Money, Banking and the Cost of Living in South Korea
As a Public School Native English Speaking teacher you will be paid once a month. Generally your pay day will fall at the end of the month, usually within the last week. Your pay will be electronically deposited directly into your bank account by your school on the scheduled pay day before the business day is through. If your pay date falls on a national holiday or weekend you will be paid the last business day before that date. Staff at most walk in bank lobbies are fluent in enough English to properly assist you with your banking. Just about all ATM's offer service with English menus. Most major credit cards are accepted in South Korea. Be sure to check with your bank and credit card company before coming to double check that your cards will work in South Korea.
The South Korean currency breaks down into:
10, 50, 100, and 500 won coins.
1,000. 5,000. 10,000. and 50,000. won notes.
You may also obtain a printed cheque or "soo-pyung" from an ATM in the amount of 100,000 won. These are useful when paying for larger ticket items or in lieu of a stack of notes to be carried around. They are as good as cash so if you lose them they can be used by anyone.You may need to provide your ARC card number or cell phone number in order to use a soo-pyung for purchases. Some smaller shops won't accept them, but most places do.
You will be provided a pay statement from your school which outlines total salary and an itemized list of deductions including tax,health care insurance and pension. Your co-teacher will assist you with opening an account shortly after you arrive. This account will be used by your school to electronically deposit you salary into. Only you have access to the funds in your bank account. Most banks will provide you with an ATM/Debit card to use domestically within South Korea in lieu of having to carry large denominations of cash. Some banks may offer a global ATM. One which allows you to use the card for ATM withdraws in another country as well as online banking services in English. Most banks have English speaking staff. Be sure to inquire into what services are available to you. Once you have opened an account you will be given a "passbook". It is much the same size as a passport and makes banking quite streamlined. You can insert the book into any ATM machine and your account transactions will automatically be updated and printed in your passbook. You may also pay all your utility, internet and cell phone bills by electronic transfer from any ATM machine using your bank book. Some banks may issue credit cards to foreigners.You will need to speak with your banker to find out more specific information about this.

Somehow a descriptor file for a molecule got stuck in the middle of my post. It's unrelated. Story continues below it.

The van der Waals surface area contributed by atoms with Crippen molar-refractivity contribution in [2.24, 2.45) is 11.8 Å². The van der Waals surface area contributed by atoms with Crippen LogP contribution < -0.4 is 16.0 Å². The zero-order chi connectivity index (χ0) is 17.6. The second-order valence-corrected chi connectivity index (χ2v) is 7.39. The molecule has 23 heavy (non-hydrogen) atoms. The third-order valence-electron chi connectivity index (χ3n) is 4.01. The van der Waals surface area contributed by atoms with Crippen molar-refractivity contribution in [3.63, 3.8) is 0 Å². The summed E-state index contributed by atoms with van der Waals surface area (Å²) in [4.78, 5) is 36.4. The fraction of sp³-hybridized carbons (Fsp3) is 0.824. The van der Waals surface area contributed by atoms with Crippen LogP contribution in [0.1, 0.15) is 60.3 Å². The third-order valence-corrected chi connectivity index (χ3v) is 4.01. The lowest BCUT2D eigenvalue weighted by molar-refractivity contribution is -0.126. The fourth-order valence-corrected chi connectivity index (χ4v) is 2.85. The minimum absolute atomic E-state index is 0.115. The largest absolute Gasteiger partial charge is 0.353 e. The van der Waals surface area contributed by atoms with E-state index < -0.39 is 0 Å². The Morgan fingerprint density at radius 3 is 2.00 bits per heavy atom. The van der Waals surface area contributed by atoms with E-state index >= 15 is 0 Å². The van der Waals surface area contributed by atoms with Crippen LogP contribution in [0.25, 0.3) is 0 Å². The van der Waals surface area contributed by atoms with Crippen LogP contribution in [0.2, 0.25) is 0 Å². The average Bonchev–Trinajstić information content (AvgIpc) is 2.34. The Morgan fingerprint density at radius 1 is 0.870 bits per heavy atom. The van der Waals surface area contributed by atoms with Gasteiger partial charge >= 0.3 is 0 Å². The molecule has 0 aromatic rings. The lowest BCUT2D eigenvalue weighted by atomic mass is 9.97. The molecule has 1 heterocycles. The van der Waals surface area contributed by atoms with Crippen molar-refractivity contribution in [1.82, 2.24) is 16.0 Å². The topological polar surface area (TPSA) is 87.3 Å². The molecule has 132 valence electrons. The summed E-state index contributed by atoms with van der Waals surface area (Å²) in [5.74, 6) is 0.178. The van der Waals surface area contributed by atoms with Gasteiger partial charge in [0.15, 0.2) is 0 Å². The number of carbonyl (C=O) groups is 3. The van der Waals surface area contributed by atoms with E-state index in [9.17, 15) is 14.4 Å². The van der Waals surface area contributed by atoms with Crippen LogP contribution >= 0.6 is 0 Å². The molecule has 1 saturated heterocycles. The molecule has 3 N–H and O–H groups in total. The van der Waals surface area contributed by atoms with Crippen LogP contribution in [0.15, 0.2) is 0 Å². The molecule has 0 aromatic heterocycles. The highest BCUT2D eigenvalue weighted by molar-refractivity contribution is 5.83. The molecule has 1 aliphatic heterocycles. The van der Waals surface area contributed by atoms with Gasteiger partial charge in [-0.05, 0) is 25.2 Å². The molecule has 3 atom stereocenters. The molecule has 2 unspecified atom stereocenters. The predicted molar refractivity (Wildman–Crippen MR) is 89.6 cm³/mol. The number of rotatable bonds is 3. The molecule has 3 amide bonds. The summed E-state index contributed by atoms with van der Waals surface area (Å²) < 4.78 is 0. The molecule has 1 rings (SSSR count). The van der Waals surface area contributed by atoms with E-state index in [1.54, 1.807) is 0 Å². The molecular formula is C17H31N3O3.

Sending money and remittances home.
Sending money back home to your account or family is quite simple. Wire transfers involve fees from both the Korean bank and most likely your bank back home so be sure to inquire about this before hand. Before leaving to Korea check with your bank for any account information you may need to send money to your account from overseas as you will need to provide this information to your Korean banker. Most banking staff in Korea speak at least enough English to be able to assist you with this. As a Public School English Teacher you are aloud to send roughly $2,000 a month out of South Korea. You will most likely need to show your passport, ARC card, your bank "passbook" and possibly a copy of your contract to wire money. Check with the bank to make sure you have the proper documentation to wire money.
Costs of living in South Korea
If one of your goals while living and working abroad is too stash away a nice savings before returning home you could not have chosen a better place than South Korea. Teaching Encglish as a Public School Native English teacher offers you a great opportunity to save quite a bit of cash while enjoying a comfortable live style. If you are aiming to take a chunk out of those student loans, put down a nice sum on a house, or just putting some money together for a dream travel experience you've come to the right country. As most of your living expenses are covered by your school you will be able to stash away a large portion of your salary each month without having to live like a pauper. You can still enjoy a couple of nights out on the town, meals out with friends and colleagues and a couple of trips to an exotic location at least a couple of times all the while socking a good sum away in the bank. With the low cost of daily living ie: transportation, food, cell phone, internet, clothing, and your major bills covered you can certainly achieve a nice actualized savings by the time your contract is up, especially with the contract bonus which is equal to one months salary which you will receive before departing Korea(free money!). Be sure to check the cost of living index provided in the FAQ section to help give you an idea of what some daily costs of living are in South Korea. This information is up to date as of March 1st 2009.
Remember: "A penny saved is a penny earned"
Bank accounts and Credit Card